Illustration principale
Hook figure, Sawos
Sawos, Middle Sepik River, Papua New Guinea, 1700-1900

Wood, pigments
Height : 84 cm

Provenance :
Collected in situ by Bruce Lawes, circa 1956
Harry A. Franklin, Beverly Hills

Publication :
The Primitive Arts of the Sepik River, New Guinea, D. Scott
Claremont, 1960, n.p., cat. no. 4512
The Art of the Sepik River, A. Wardwell, 1971, p. 68, cat. no. 134

Exhibition :
The Lang Art Galleries, Scripps College, Claremont,
The Primitive Arts of the Sepik River, New Guinea, Oct. 18-Dec. 17, 1960
The Art Institute of Chicago, The Art of the Sepik River, Oct. 16-Nov. 28, 1971
This important suspension hook very clearly relates to an important group of sculptures which were once in the Dambwibit men’s house in the Sawos hamlet of Wolombi, in the village of Yamök. The group includes an ancestor figure named Malabi, once owned by Harry Franklin and now in the collection of the Dallas Museum of Art (inv. no. 1974.5.McD; see Pitman, ed., Dallas Museum of Art: A Guide to the Collection, Dallas, 2012, pp. 124-125). Malabi was collected for Franklin from Yamök by Bruce Lawes in around 1956, and it seems probable that the present suspension hook was collected at the same time and in the same context. An important figure of the founding ancestor Tulalamun was collected from Yamök by Lawes at the same date; it is now in the collection of the Papua New Guinea National Museum and Art Gallery, Port Moresby (inv. no. E.361.1; see Howarth, Myth and Magic, Canberra, 2015, pp. 190-191). The attribution of this suspension hook to Yamök is further supported by its clear resemblance to the ancestor figure named Kurubu, which was collected by the Swiss anthropologist Alfred Bühler from the Dambwibit men’s house on July 14, 1959. The figure is now in the Museum der Kulturen, Basel (inv. no. Vb 17703; see Peltier, Schindlbeck, and Kaufmann, eds., Sepik. Arts de Papouasie-Nouvelle-Guinée, Paris, 2015, pp. 186-187, cat. no. 69). A closer stylistic comparison with the ancestor figure Malabi now in the collection of the Dallas Museum of Art suggests that this hook was carved by the same artist. The shape of the head and the details of the face have startling similarities.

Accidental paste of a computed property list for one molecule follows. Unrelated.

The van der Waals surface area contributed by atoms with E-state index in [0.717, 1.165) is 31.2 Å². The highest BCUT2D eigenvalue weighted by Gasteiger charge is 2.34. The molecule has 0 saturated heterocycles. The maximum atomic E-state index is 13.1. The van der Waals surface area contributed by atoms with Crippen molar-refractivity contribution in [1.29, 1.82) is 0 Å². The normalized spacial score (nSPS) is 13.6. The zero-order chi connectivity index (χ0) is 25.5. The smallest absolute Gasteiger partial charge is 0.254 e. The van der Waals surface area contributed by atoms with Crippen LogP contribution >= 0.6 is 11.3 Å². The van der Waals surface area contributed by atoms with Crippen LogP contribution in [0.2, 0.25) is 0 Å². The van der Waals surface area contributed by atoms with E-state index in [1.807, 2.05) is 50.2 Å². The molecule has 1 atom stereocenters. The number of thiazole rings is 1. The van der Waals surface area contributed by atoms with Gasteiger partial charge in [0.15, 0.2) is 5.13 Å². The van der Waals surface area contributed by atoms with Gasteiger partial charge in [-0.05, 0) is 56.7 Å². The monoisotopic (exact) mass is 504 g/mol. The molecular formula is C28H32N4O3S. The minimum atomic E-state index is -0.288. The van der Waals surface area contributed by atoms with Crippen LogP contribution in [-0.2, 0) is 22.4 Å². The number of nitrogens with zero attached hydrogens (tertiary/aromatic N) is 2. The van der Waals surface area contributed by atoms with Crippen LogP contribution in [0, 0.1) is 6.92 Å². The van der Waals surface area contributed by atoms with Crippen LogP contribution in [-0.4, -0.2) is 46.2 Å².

Price on request
Illustration secondaire